“Diluting our approach would unnecessarily put lives at risk. I would ask the public at this time to be understanding of the measures we are taking and the reasons behind them,” Ms. Partington added.

A spokesperson for the Our Health Our Care programme - the partnership of NHS and local government organisations overseing plans to reconfigure health and social care in services in Central Lancashire - said: “These measures are a temporary emergency response and will be kept under constant review. We remain committed to a public consultation regarding future hospital services configuration at the appropriate stage.”

Meanwhile, campaigners have been forced to cancel their weekly protest outside the hospital because of the new lockdown restrictions. They have had a presence at the gates every Saturday morning for 206 consecutive weeks.

Last week, 16 protestors took part in a socially-distanced demonstration at the Euxton Lane site.


A public consultation into the future of Chorley A&E was due to begin over the summer, with a decision possible by early next year. It is not known how the coronavirus crisis will affect that timetable, but it is likely be significantly delayed.

The next stage in the process involves Lancashire County Council's health scrutiny committee being consulted on the work done to date. That should have happened at a meeting last month, but time ran out on the day - and the authority has now cancelled all committees indefinitely because of the current pandemic.

The Post revealed in January that four groups of clinicians - from both within and outside of Lancashire - had found that there was no clinical case for keeping the department open.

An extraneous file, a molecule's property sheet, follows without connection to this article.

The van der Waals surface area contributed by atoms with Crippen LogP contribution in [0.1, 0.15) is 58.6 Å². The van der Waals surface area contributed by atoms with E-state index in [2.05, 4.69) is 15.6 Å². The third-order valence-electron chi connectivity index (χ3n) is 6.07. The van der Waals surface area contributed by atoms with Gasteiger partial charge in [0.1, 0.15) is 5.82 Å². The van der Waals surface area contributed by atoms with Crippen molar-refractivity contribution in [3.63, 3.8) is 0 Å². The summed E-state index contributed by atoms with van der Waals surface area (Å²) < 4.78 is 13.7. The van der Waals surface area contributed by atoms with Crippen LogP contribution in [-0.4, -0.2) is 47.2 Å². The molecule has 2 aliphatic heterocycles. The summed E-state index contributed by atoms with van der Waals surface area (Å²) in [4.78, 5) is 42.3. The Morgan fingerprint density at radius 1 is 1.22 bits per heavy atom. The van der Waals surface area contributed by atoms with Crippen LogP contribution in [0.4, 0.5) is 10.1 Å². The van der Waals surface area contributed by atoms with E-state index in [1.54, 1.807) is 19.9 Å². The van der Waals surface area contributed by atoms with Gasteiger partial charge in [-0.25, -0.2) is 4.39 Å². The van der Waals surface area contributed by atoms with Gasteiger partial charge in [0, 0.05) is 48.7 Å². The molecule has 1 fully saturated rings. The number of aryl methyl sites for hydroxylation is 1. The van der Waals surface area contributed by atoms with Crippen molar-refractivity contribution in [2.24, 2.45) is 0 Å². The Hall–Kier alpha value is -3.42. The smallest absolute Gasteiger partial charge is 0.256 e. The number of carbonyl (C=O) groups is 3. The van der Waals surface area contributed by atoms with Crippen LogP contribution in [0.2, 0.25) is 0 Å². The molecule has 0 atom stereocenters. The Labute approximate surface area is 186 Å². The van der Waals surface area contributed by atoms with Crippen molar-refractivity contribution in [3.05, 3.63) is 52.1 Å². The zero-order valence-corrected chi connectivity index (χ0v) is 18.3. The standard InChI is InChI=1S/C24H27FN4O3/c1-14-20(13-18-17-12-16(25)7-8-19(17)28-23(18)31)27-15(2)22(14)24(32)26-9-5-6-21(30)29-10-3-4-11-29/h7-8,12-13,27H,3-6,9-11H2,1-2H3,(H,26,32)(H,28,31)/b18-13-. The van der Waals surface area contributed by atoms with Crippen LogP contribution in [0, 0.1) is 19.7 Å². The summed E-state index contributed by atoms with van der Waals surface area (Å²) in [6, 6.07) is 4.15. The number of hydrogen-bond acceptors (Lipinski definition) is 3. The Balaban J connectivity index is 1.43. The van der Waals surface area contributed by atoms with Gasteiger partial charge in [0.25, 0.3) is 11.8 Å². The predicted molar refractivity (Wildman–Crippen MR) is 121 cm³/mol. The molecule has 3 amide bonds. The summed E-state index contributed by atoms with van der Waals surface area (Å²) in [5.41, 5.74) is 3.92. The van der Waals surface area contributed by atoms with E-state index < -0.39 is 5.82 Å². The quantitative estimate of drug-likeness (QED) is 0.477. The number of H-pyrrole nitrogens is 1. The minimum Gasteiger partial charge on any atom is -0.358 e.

The unit was deemed not to be clinically viable because of ongoing difficulties in staffing the facility. It was a shortage of middle grade doctors that caused the complete closure of the A&E for nine months during 2016, before it re-opened on a part-time basis.

However, a report by the Royal College of Emergency Medicine - one of the clinical groups involved the recent assessment of future options - described Chorley A&E as a "safety valve" for the Royal Preston. But that did not change their conclusions on its viability.

Based on the clinicians' overall verdict, it is likely that the consultation - whenever it comes - will be based on three options: maintaining the status quo or closing the A&E and replacing it with one of two versions of an urgent care centre.

Although not thought to be viable, the current set-up will remain as an option so that it can act as a benchmark against which the others are judged - and in case those alternatives themselves prove unworkable. Respondents will be free to suggest any model for the future of the site, even if it is not officially listed on the consultation documents.

Under the urgent care options, Chorley Hospital would become the focus for routine, pre-planned surgery in Central Lancashire - providing an enhanced care unit for post-op recovery.